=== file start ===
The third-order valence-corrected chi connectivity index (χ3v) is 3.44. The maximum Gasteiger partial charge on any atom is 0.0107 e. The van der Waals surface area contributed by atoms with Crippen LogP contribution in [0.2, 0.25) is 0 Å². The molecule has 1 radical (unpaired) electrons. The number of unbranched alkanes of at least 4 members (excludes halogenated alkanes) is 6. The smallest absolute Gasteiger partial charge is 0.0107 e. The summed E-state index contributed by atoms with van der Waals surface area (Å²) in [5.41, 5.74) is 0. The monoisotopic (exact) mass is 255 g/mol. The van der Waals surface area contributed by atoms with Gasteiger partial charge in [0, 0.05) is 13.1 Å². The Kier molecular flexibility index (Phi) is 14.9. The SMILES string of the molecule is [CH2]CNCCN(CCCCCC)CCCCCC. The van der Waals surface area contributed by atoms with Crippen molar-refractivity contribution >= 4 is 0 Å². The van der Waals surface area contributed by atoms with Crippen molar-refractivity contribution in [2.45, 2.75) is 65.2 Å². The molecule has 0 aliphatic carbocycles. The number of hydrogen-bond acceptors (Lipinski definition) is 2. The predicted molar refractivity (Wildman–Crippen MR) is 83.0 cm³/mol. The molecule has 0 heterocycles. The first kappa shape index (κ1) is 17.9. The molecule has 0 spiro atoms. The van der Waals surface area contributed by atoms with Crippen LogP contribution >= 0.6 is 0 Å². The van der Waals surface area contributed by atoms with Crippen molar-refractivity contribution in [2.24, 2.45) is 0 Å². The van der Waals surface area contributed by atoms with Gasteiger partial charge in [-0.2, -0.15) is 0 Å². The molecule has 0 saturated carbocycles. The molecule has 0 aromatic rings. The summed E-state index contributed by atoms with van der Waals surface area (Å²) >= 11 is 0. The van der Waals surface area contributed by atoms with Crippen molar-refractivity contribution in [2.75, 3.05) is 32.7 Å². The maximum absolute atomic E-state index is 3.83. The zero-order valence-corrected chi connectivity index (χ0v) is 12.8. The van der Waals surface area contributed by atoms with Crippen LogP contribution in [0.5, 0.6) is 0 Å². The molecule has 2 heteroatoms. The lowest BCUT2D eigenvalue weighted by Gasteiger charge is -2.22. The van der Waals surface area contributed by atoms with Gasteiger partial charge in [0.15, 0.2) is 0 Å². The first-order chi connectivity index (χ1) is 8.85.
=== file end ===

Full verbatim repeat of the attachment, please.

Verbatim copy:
The third-order valence-corrected chi connectivity index (χ3v) is 3.44. The maximum Gasteiger partial charge on any atom is 0.0107 e. The van der Waals surface area contributed by atoms with Crippen LogP contribution in [0.2, 0.25) is 0 Å². The molecule has 1 radical (unpaired) electrons. The number of unbranched alkanes of at least 4 members (excludes halogenated alkanes) is 6. The smallest absolute Gasteiger partial charge is 0.0107 e. The summed E-state index contributed by atoms with van der Waals surface area (Å²) in [5.41, 5.74) is 0. The monoisotopic (exact) mass is 255 g/mol. The van der Waals surface area contributed by atoms with Gasteiger partial charge in [0, 0.05) is 13.1 Å². The Kier molecular flexibility index (Phi) is 14.9. The SMILES string of the molecule is [CH2]CNCCN(CCCCCC)CCCCCC. The van der Waals surface area contributed by atoms with Crippen molar-refractivity contribution >= 4 is 0 Å². The van der Waals surface area contributed by atoms with Crippen molar-refractivity contribution in [2.45, 2.75) is 65.2 Å². The molecule has 0 aliphatic carbocycles. The number of hydrogen-bond acceptors (Lipinski definition) is 2. The predicted molar refractivity (Wildman–Crippen MR) is 83.0 cm³/mol. The molecule has 0 heterocycles. The first kappa shape index (κ1) is 17.9. The molecule has 0 spiro atoms. The van der Waals surface area contributed by atoms with Crippen LogP contribution >= 0.6 is 0 Å². The van der Waals surface area contributed by atoms with Crippen molar-refractivity contribution in [2.24, 2.45) is 0 Å². The van der Waals surface area contributed by atoms with Gasteiger partial charge in [-0.2, -0.15) is 0 Å². The molecule has 0 saturated carbocycles. The molecule has 0 aromatic rings. The summed E-state index contributed by atoms with van der Waals surface area (Å²) >= 11 is 0. The van der Waals surface area contributed by atoms with Crippen molar-refractivity contribution in [2.75, 3.05) is 32.7 Å². The maximum absolute atomic E-state index is 3.83. The zero-order valence-corrected chi connectivity index (χ0v) is 12.8. The van der Waals surface area contributed by atoms with Crippen LogP contribution in [0.5, 0.6) is 0 Å². The molecule has 2 heteroatoms. The lowest BCUT2D eigenvalue weighted by Gasteiger charge is -2.22. The van der Waals surface area contributed by atoms with Gasteiger partial charge in [0.15, 0.2) is 0 Å². The first-order chi connectivity index (χ1) is 8.85.